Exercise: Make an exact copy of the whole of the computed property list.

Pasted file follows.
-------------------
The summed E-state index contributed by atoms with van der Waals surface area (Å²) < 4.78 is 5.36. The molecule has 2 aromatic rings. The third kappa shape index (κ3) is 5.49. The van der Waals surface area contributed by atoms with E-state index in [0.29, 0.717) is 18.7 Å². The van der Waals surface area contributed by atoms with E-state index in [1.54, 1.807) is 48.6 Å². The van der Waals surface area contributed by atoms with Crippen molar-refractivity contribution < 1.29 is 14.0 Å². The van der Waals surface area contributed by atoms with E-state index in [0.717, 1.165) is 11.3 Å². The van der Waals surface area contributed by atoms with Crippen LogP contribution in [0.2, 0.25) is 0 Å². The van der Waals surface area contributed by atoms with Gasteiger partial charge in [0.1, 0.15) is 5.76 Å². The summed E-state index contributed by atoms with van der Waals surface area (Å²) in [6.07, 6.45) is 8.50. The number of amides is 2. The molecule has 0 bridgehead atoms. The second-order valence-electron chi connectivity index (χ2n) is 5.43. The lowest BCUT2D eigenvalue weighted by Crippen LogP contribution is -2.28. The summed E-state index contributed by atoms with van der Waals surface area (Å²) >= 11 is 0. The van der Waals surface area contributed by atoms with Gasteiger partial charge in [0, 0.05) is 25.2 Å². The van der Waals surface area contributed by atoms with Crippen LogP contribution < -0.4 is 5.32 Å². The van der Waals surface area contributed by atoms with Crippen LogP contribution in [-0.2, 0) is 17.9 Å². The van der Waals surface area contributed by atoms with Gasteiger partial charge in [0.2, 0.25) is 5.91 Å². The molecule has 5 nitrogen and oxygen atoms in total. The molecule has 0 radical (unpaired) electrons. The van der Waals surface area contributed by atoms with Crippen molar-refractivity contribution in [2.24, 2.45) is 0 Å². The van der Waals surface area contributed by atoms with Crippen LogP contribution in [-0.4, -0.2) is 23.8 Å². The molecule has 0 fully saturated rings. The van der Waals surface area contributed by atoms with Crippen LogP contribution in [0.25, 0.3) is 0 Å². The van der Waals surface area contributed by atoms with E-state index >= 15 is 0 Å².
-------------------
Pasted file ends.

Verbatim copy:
The summed E-state index contributed by atoms with van der Waals surface area (Å²) < 4.78 is 5.36. The molecule has 2 aromatic rings. The third kappa shape index (κ3) is 5.49. The van der Waals surface area contributed by atoms with E-state index in [0.29, 0.717) is 18.7 Å². The van der Waals surface area contributed by atoms with E-state index in [1.54, 1.807) is 48.6 Å². The van der Waals surface area contributed by atoms with Crippen molar-refractivity contribution < 1.29 is 14.0 Å². The van der Waals surface area contributed by atoms with E-state index in [0.717, 1.165) is 11.3 Å². The van der Waals surface area contributed by atoms with Crippen LogP contribution in [0.2, 0.25) is 0 Å². The van der Waals surface area contributed by atoms with Gasteiger partial charge in [0.1, 0.15) is 5.76 Å². The summed E-state index contributed by atoms with van der Waals surface area (Å²) in [6.07, 6.45) is 8.50. The number of amides is 2. The molecule has 0 bridgehead atoms. The second-order valence-electron chi connectivity index (χ2n) is 5.43. The lowest BCUT2D eigenvalue weighted by Crippen LogP contribution is -2.28. The summed E-state index contributed by atoms with van der Waals surface area (Å²) >= 11 is 0. The van der Waals surface area contributed by atoms with Gasteiger partial charge in [0, 0.05) is 25.2 Å². The van der Waals surface area contributed by atoms with Crippen LogP contribution < -0.4 is 5.32 Å². The van der Waals surface area contributed by atoms with Crippen LogP contribution in [-0.2, 0) is 17.9 Å². The van der Waals surface area contributed by atoms with Gasteiger partial charge in [0.2, 0.25) is 5.91 Å². The molecule has 5 nitrogen and oxygen atoms in total. The molecule has 0 radical (unpaired) electrons. The van der Waals surface area contributed by atoms with Crippen molar-refractivity contribution in [2.24, 2.45) is 0 Å². The van der Waals surface area contributed by atoms with Crippen LogP contribution in [-0.4, -0.2) is 23.8 Å². The molecule has 0 fully saturated rings. The van der Waals surface area contributed by atoms with Crippen LogP contribution in [0.25, 0.3) is 0 Å². The van der Waals surface area contributed by atoms with E-state index >= 15 is 0 Å².